SOLAR POWER IN A BANANNA PEEL
Organic refuse is stored solar energy. Every apple core or potato peel holds a tiny amount of stored energy, just like a piece of firewood, which is converted into useable plant food by the compost pile. Perhaps S. Sides of the Mother Earth News states it more succinctly: “Plants convert solar energy into food for animals (ourselves included). Then the [refuse] from these animals along with dead plant and animal bodies, ‘lie down in the dung heap,’ are composted, and ‘rise again in the corn.’ This cycle of light is the central reason why composting is such an important link in organic food production. It returns solar energy to the soil. In this context such common compost ingredients as onion skins, hair trimmings, eggshells, vegetable parings, and even burnt toast are no longer seen as garbage, but as sunlight on the move from one form to another.” 5
The organic material used to make compost could be considered anything on the Earth’s surface that had been alive, or from a living thing, such as manure, plants, leaves, sawdust, peat, straw, grass clippings, food scraps, and urine. A rule of thumb is that anything that will rot will compost, including such things as cotton clothing, wool rugs, rags, paper, animal carcasses, junk mail, and cardboard.
To compost means to convert organic material ultimately into soil or, more accurately, humus. Humus is a brown or black substance resulting from the decay of organic animal or vegetable refuse. It is a stable material that does not attract insects or nuisance animals. It can be handled and stored if necessary with no problem, and it is beneficial to the growth of plants. Humus holds moisture, and therefore increases the soil’s capacity to absorb and hold water. Compost is said to hold nine times its weight in water (900%), as compared to sand which only holds 2%, and clay 20%.6
Compost also adds slow-release nutrients essential for plant growth, creates air spaces in soil, helps balance the soil pH, darkens the soil (thereby helping it absorb heat), and supports microbial populations that add life to the soil. Nutrients such as nitrogen in compost are slowly released throughout the growing season, making them less susceptible to loss by leaching than the more soluble chemical fertilizers.7 Organic matter from compost enables the soil to immobilize and degrade pesticides, nitrates, phosphorous, and other things that can become pollutants. Compost binds pollutants in soil systems, reducing their leachability and absorption by plants.8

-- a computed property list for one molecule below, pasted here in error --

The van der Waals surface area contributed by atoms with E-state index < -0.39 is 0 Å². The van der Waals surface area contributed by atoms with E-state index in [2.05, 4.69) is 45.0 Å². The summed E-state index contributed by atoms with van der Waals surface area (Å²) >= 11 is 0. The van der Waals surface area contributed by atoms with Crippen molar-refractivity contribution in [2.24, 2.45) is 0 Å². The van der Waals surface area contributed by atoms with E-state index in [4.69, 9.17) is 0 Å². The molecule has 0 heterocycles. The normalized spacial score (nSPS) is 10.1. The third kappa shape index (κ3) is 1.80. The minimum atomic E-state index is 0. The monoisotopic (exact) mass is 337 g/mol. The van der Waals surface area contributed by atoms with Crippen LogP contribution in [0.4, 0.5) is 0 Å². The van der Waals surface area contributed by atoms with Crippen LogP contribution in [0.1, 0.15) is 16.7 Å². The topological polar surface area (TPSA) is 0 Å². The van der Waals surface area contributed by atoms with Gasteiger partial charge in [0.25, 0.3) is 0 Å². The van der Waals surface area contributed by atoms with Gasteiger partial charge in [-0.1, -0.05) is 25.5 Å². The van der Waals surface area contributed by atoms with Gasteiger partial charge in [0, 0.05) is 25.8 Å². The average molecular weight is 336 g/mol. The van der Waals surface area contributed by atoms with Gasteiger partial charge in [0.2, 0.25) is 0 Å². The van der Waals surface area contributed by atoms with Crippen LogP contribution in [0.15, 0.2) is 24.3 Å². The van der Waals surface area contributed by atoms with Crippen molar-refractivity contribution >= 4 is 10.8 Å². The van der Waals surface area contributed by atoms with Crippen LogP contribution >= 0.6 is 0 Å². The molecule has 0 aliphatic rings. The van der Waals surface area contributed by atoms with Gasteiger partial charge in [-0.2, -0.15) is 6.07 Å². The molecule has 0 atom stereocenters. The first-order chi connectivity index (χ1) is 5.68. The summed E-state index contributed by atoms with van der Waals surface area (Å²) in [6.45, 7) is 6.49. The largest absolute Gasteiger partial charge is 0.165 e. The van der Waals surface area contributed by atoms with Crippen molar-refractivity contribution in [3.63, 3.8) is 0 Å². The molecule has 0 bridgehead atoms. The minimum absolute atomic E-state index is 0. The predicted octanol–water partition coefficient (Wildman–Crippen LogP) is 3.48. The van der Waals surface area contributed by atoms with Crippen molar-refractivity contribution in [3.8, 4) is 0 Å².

The building of topsoil by Mother Nature is a centuries long process. Adding compost to soil will help to quickly restore fertility that might otherwise take nature hundreds of years to replace. We humans deplete our soils in relatively short periods of time. By composting our organic refuse and returning it to the land, we can restore that fertility also in relatively short periods of time.
Fertile soil yields food that promotes good health. One group of people, the Hunzas of northern India, has been studied to a great extent. One man who studied them extensively, Sir Albert Howard, stated, “When the health and physique of the various northern Indian races were studied in detail the best were those of the Hunzas, a hardy, agile, and vigorous people, living in one of the high mountain valleys of the Gilgit Agency . . . There is little or no difference between the kinds of food eaten by these hillmen and by the rest of northern India. There is, however, a great difference in the way these foods are grown . . . [T]he very greatest care is taken to return to the soil all human, animal and vegetable [refuse] after being first composted together. Land is limited: upon the way it is looked after, life depends.” 9
Source: The Humanure Handbook. Jenkins
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